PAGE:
The Rise of the Family Office VC

Written by
Ross Andrewsarrow icon

The Rise of the Family Office VC

Written by
Ross Andrews

So there has been a lot of chatter recently about evolution and disruption around the venture capital model. Crowdfunding, Solo GPs and SPACs seem to be some of the biggest disruptors. There are also new forms of non-dilutive financing through the likes of Pipe, Capchase, and Earnest Capital. The innovation is incredibly exciting, especially for entrepreneurs as more and more financing options and doors become available it will only give founders more choices and the ability to find the right type of financing for their business. But what kinda shocked me is that in all the chatter there is very little mention of another funding source that has quietly and quickly grown and in terms of $’s available to the market, could dwarf all of the other options we highlighted above, Family Offices.

Family office metrics are tricky to summarize but best estimates put the number of assets they have under management sits around $6T. If we assume 10% of that, or $600B, are allocated to alternative assets. Just to put that in perspective, all of VC raised $70B in 2020. A recent SVB Family Office survey and report that families are engaged in venture deals directly 75% of the time versus exposing themselves to venture capital funds, 76%! Now not all of that $600B is actively being deployed just yet (roughly half was deployed in 2020).

If that 76% remains consistent and the $ volume from these families continues to grow at 11% annually (all according to the SVB FO report) then that will represent a whopping $340B in capital allocated for direct investment in venture deals!

Now family offices have historically been a tricky audience to reach for founders. But that trend is changing, more and more Family Offices represent the first few generations of tech startups that have now become larger publicly traded companies or have been acquired. Second, more “older” money is starting to rapidly transfer from an older generation that maybe have built in a more traditional industry, but the younger generations are increasingly wanting to invest that wealth into tech and more progressive industries.

So what does this all me for the venture capital scene? Well more and more direct access from family offices that are actively looking to source and invest in deals. You will probably see a huge number of VC professionals taking investment jobs in family offices over the next decade and being tasked with publicly representing the family and sourcing and managing deals. The interesting part of that is the pressure it might put on the 2 and 20 model. Families will invest their own money and they can put their investors on salaries as a staff member of the office and then workout a carry structure that is more closely tied to IRR. This is a huge win for the entire model and founders because, without management fees and dynamic carry, families and their teams will be working on healthier starting economics and a more aligned incentive structure.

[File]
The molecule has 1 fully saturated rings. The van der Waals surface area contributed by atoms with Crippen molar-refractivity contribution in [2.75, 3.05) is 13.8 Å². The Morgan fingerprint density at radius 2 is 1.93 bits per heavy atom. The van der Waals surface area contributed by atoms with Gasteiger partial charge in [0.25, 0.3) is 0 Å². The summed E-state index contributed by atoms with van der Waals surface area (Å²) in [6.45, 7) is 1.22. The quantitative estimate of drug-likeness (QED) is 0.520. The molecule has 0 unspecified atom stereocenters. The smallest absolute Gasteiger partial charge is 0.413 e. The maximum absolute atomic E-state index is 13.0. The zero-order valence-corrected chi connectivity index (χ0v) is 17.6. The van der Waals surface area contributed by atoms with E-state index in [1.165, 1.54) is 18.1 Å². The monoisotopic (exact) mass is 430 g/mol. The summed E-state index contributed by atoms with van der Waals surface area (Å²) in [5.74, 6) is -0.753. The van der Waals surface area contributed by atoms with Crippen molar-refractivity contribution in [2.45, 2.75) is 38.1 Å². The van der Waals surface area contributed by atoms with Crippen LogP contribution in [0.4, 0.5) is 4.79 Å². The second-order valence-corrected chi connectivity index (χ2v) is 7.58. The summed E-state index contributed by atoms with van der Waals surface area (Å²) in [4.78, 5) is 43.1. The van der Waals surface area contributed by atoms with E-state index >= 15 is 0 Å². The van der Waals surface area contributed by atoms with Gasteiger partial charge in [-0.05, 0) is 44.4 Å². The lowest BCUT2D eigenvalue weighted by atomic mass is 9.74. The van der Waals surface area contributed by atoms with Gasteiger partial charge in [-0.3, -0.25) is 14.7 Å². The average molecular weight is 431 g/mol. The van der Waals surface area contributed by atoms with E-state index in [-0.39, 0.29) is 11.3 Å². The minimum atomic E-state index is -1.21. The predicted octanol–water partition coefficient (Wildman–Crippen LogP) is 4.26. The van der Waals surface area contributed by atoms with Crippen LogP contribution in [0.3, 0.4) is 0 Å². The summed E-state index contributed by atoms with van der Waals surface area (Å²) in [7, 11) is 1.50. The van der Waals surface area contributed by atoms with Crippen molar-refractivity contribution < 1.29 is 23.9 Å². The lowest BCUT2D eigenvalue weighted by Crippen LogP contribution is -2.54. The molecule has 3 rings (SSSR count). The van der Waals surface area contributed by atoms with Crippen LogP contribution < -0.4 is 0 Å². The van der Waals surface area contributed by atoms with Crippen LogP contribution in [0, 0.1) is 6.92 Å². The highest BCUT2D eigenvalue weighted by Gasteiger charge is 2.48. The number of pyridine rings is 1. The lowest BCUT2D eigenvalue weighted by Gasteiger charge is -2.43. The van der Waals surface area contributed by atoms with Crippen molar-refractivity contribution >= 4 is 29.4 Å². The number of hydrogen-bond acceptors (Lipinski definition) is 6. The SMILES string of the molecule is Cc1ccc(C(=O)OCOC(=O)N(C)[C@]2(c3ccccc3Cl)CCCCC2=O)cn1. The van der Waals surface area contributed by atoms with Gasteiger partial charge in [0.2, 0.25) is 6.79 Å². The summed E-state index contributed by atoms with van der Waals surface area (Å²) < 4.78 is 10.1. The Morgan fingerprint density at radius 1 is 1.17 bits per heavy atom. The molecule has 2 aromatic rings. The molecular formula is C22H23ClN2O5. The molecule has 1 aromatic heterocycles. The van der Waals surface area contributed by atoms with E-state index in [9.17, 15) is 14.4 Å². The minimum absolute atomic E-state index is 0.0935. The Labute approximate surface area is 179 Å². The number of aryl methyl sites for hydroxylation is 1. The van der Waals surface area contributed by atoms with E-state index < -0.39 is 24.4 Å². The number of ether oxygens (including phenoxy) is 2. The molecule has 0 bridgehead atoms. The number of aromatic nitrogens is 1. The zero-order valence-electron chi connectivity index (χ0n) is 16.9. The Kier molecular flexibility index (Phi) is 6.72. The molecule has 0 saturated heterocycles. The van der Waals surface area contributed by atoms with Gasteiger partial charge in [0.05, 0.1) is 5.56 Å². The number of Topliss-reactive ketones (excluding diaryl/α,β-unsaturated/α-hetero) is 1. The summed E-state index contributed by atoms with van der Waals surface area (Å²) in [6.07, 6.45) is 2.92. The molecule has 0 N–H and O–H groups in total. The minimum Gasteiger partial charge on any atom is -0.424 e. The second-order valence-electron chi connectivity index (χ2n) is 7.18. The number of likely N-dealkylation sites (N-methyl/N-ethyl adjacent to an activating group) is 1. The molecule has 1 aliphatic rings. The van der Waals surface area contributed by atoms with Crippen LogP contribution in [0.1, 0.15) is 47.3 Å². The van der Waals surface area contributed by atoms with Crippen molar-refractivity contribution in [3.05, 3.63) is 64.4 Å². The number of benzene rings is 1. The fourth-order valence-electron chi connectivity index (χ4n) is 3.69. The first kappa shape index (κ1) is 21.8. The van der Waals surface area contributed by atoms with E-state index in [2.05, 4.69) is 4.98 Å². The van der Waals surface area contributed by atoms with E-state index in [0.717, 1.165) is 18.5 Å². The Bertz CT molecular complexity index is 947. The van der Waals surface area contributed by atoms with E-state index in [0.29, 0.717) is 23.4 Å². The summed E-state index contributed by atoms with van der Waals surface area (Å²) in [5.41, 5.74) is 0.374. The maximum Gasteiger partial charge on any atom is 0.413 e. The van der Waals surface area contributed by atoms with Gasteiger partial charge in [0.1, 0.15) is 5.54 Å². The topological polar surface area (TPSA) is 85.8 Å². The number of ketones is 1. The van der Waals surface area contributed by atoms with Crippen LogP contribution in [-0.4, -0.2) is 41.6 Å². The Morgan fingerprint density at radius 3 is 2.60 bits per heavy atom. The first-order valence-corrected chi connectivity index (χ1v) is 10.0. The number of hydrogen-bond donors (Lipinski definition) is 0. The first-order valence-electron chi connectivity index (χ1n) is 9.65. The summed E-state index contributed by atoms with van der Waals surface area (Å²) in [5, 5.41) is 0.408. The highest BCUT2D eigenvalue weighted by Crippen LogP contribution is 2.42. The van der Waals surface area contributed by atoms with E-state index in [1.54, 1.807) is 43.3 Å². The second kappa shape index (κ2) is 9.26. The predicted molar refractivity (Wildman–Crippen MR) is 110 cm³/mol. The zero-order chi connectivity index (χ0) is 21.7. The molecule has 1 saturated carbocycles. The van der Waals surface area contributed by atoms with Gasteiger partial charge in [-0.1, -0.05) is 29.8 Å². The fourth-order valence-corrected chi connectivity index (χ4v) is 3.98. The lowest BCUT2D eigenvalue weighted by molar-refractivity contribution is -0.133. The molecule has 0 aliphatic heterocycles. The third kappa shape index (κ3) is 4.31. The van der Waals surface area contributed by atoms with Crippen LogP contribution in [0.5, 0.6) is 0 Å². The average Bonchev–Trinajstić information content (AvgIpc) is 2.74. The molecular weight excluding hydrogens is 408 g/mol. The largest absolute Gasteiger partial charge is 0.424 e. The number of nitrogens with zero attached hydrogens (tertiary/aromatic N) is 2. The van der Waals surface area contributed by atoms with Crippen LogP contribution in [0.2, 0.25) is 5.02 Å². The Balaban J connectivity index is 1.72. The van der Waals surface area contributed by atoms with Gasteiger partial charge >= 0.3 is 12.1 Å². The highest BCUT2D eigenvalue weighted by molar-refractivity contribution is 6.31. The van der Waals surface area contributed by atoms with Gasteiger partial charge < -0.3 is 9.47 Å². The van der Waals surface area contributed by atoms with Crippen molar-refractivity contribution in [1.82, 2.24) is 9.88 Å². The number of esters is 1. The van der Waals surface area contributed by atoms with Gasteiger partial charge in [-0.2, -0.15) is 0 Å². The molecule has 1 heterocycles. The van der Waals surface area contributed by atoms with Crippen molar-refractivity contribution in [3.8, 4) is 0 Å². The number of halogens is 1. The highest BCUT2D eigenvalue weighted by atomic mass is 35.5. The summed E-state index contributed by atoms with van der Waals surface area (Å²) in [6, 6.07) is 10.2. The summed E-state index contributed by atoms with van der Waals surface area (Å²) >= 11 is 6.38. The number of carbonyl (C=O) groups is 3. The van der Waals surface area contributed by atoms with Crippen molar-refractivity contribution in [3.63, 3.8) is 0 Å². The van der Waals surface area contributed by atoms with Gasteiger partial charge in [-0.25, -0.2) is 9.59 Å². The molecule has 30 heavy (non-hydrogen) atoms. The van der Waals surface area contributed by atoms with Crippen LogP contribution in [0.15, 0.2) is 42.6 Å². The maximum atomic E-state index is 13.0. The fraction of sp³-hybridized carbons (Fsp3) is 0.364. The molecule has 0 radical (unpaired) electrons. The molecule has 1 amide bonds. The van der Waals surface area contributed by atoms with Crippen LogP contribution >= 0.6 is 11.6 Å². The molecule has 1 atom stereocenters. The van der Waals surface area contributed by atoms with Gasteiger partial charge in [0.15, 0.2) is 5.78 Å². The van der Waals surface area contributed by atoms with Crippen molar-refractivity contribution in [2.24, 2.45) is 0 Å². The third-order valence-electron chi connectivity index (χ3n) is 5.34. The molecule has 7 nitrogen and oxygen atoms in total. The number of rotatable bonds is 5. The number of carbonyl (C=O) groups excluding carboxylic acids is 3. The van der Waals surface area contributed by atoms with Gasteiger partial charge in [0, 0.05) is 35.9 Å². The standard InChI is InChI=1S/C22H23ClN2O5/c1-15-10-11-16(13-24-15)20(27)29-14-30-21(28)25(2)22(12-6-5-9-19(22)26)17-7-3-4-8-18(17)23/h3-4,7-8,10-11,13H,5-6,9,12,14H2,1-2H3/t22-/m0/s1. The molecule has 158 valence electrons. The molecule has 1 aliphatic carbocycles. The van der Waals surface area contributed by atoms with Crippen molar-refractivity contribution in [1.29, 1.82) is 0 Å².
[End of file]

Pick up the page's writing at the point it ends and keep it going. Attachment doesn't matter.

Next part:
Second is family offices value cash flow more than a fund (no management fees to pay the bills) so as they invest on their own balance sheet they will be more likely to explore non-dilutive, cashflow generating forms of investment to mix with venture dollars. This mix is a huge win for founders, enabling you to mix and match forms of capital and tailor investments to match your business versus you pigeonholing your business to fit what is a very rigid venture model.

Venture capital and startup financing is rapidly evolving and the role of family offices has just begun. A sleeping giant with Billions in dry powder could drastically alter both the early and later stages of a startup's lifecycle. While other forms of capital innovation enter the market and are certainly generating plenty of excitement, family offices loom as easily the heaviest capitalized player in this market and if they choose to really turn up the heat they could easily put tremendous pressure on the rest of the market and at the same time create a wealth of new opportunities.

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